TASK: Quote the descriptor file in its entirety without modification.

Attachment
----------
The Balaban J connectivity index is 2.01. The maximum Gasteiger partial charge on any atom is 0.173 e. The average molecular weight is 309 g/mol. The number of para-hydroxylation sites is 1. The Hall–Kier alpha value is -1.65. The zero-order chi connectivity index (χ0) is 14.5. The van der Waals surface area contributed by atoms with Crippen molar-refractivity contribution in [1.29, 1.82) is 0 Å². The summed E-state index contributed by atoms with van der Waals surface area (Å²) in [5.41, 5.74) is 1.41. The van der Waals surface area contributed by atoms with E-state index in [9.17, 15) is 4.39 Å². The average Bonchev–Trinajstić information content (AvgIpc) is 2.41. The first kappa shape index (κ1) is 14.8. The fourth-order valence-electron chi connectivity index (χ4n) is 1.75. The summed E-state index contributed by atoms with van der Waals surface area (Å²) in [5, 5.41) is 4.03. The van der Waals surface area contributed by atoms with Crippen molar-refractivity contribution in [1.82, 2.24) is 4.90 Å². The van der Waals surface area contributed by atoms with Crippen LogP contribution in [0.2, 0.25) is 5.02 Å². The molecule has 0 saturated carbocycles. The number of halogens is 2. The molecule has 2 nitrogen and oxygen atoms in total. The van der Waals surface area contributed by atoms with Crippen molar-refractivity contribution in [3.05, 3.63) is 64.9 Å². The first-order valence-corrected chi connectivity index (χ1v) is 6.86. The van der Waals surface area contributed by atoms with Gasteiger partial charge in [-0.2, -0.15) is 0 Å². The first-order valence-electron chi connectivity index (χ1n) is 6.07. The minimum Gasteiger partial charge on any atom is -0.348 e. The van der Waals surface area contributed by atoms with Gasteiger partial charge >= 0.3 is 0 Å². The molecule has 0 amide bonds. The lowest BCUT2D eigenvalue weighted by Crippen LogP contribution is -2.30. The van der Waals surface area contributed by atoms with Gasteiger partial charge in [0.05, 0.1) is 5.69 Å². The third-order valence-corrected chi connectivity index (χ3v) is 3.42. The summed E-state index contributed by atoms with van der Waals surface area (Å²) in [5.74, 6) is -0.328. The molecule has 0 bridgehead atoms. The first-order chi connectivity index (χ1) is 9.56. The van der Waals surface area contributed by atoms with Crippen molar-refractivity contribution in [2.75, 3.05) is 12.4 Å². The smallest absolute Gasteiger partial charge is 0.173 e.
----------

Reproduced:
The Balaban J connectivity index is 2.01. The maximum Gasteiger partial charge on any atom is 0.173 e. The average molecular weight is 309 g/mol. The number of para-hydroxylation sites is 1. The Hall–Kier alpha value is -1.65. The zero-order chi connectivity index (χ0) is 14.5. The van der Waals surface area contributed by atoms with Crippen molar-refractivity contribution in [1.29, 1.82) is 0 Å². The summed E-state index contributed by atoms with van der Waals surface area (Å²) in [5.41, 5.74) is 1.41. The van der Waals surface area contributed by atoms with E-state index in [9.17, 15) is 4.39 Å². The average Bonchev–Trinajstić information content (AvgIpc) is 2.41. The first kappa shape index (κ1) is 14.8. The fourth-order valence-electron chi connectivity index (χ4n) is 1.75. The summed E-state index contributed by atoms with van der Waals surface area (Å²) in [5, 5.41) is 4.03. The van der Waals surface area contributed by atoms with Crippen molar-refractivity contribution in [1.82, 2.24) is 4.90 Å². The van der Waals surface area contributed by atoms with Crippen LogP contribution in [0.2, 0.25) is 5.02 Å². The molecule has 0 saturated carbocycles. The number of halogens is 2. The molecule has 2 nitrogen and oxygen atoms in total. The van der Waals surface area contributed by atoms with Crippen molar-refractivity contribution in [3.05, 3.63) is 64.9 Å². The first-order valence-corrected chi connectivity index (χ1v) is 6.86. The van der Waals surface area contributed by atoms with Gasteiger partial charge in [-0.2, -0.15) is 0 Å². The first-order valence-electron chi connectivity index (χ1n) is 6.07. The minimum Gasteiger partial charge on any atom is -0.348 e. The van der Waals surface area contributed by atoms with Gasteiger partial charge >= 0.3 is 0 Å². The molecule has 0 amide bonds. The lowest BCUT2D eigenvalue weighted by Crippen LogP contribution is -2.30. The van der Waals surface area contributed by atoms with Gasteiger partial charge in [0.05, 0.1) is 5.69 Å². The third-order valence-corrected chi connectivity index (χ3v) is 3.42. The summed E-state index contributed by atoms with van der Waals surface area (Å²) in [5.74, 6) is -0.328. The molecule has 0 bridgehead atoms. The first-order chi connectivity index (χ1) is 9.56. The van der Waals surface area contributed by atoms with Crippen molar-refractivity contribution in [2.75, 3.05) is 12.4 Å². The smallest absolute Gasteiger partial charge is 0.173 e.